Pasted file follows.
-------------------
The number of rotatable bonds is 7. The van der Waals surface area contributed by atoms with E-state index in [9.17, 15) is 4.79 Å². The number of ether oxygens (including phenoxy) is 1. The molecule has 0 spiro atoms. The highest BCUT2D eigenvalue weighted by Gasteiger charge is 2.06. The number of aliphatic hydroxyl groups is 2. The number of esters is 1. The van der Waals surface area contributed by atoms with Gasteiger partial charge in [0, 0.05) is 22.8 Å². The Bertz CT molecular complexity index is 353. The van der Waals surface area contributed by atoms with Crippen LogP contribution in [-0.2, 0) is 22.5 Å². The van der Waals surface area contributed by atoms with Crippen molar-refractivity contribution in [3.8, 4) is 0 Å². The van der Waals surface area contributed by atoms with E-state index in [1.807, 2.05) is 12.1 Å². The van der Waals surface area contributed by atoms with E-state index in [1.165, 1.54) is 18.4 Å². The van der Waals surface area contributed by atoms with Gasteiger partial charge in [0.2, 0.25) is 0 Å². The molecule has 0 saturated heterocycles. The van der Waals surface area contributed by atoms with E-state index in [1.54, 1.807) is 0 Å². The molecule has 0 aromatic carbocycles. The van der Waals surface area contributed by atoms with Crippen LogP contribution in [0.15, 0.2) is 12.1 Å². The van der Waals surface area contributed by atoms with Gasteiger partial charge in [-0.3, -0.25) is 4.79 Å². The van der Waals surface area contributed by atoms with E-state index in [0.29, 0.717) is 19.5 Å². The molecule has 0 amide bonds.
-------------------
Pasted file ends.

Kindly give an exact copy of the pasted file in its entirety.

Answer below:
The number of rotatable bonds is 7. The van der Waals surface area contributed by atoms with E-state index in [9.17, 15) is 4.79 Å². The number of ether oxygens (including phenoxy) is 1. The molecule has 0 spiro atoms. The highest BCUT2D eigenvalue weighted by Gasteiger charge is 2.06. The number of aliphatic hydroxyl groups is 2. The number of esters is 1. The van der Waals surface area contributed by atoms with Gasteiger partial charge in [0, 0.05) is 22.8 Å². The Bertz CT molecular complexity index is 353. The van der Waals surface area contributed by atoms with Crippen LogP contribution in [-0.2, 0) is 22.5 Å². The van der Waals surface area contributed by atoms with Crippen molar-refractivity contribution in [3.8, 4) is 0 Å². The van der Waals surface area contributed by atoms with E-state index in [1.807, 2.05) is 12.1 Å². The van der Waals surface area contributed by atoms with E-state index in [1.165, 1.54) is 18.4 Å². The van der Waals surface area contributed by atoms with Gasteiger partial charge in [0.2, 0.25) is 0 Å². The molecule has 0 saturated heterocycles. The van der Waals surface area contributed by atoms with E-state index in [1.54, 1.807) is 0 Å². The molecule has 0 aromatic carbocycles. The van der Waals surface area contributed by atoms with Crippen LogP contribution in [0.15, 0.2) is 12.1 Å². The van der Waals surface area contributed by atoms with Gasteiger partial charge in [-0.3, -0.25) is 4.79 Å². The van der Waals surface area contributed by atoms with E-state index in [0.29, 0.717) is 19.5 Å². The molecule has 0 amide bonds.